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Manzanar: Japenese-American Internment Camp

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Mac Storey

on 11 September 2014

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Transcript of Manzanar: Japenese-American Internment Camp

Japanese-American Internment Camp

Through the use of their limited materials and resources, the barracks built for the Manzanar’s internees provided them with shelter but the quality of living conditions fell short.
Project Idea
The idea of my project is to incorporate the limited resources, such as wood, into the building of the Japanese- American internment camp called Manzanar. From the man made barracks that the internees lived in to the schools that the children attended, wood had several uses. One of the many uses of wood in this camp included the fabrication of furniture in the barracks as well as bathroom facilities. Historically, wood has always played a significant role throughout all aspects of life. California pines were germinated around the time that humans began to write, some trees have been around longer than that.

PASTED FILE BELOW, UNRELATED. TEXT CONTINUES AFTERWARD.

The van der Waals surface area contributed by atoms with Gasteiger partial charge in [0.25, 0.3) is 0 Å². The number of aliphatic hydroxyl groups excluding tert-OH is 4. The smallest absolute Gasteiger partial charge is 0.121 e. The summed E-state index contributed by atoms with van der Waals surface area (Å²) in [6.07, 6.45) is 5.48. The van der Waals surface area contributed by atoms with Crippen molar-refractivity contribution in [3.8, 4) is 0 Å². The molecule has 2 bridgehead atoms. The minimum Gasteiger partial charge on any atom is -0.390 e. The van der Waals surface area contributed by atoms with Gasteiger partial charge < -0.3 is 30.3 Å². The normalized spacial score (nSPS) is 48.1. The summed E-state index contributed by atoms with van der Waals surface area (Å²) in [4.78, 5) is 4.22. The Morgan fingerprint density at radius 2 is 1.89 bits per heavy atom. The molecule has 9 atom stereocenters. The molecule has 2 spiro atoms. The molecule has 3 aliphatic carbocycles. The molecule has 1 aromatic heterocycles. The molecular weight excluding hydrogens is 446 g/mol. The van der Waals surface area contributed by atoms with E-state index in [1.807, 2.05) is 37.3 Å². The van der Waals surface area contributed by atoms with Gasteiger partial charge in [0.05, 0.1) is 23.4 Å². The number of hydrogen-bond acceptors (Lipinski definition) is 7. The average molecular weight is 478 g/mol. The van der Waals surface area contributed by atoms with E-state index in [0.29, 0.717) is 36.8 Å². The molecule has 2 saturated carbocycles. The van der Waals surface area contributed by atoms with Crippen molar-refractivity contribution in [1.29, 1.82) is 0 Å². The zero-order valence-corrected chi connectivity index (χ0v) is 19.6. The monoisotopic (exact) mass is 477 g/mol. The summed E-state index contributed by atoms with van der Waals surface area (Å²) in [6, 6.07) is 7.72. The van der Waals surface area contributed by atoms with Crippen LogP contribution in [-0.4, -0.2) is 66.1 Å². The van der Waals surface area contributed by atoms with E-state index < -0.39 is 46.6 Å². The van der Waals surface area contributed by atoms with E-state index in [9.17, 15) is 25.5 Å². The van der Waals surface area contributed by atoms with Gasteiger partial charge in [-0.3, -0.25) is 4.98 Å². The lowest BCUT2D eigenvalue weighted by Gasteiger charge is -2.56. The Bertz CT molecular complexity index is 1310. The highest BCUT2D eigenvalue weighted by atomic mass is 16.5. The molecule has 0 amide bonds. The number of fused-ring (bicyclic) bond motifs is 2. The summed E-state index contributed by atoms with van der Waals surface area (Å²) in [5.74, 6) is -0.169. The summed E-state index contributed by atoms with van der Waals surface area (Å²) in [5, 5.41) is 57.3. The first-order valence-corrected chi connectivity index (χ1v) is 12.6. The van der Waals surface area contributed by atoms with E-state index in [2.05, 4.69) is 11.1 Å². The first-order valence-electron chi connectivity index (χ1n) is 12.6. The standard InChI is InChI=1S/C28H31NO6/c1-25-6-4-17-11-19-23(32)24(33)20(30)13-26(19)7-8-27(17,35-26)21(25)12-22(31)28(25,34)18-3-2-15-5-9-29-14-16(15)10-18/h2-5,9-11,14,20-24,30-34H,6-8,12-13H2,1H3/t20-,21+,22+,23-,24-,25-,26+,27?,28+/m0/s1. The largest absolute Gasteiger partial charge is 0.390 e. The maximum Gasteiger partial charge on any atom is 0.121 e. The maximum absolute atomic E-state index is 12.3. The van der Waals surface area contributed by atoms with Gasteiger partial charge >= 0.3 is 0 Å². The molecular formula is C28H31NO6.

Man Made Barracks
Annotated Bibliography
1. Tudge, Colin. 2013. The tree a natural history of what trees are, how they live, and why they matter. New York: Broadway Books. http://rbdigital.oneclickdigital.com.
2.Wu,Frank H. 2004. “Difficult Decisions During Wartime: A Letter from a Non-Alien in an Internment Camp to a Friend Back Home.” Case Western Reserve Law Review54, no. 4:1301-1345.
3. Michael L. Cooper,
Remembering Manzanar
(New York: Clarion Books, 2002), 940.5472
4.Jean Wakatsuki Houston, Farewell to Manzanar(Boston: Houghton Mifflin,1973), E184.J3H63
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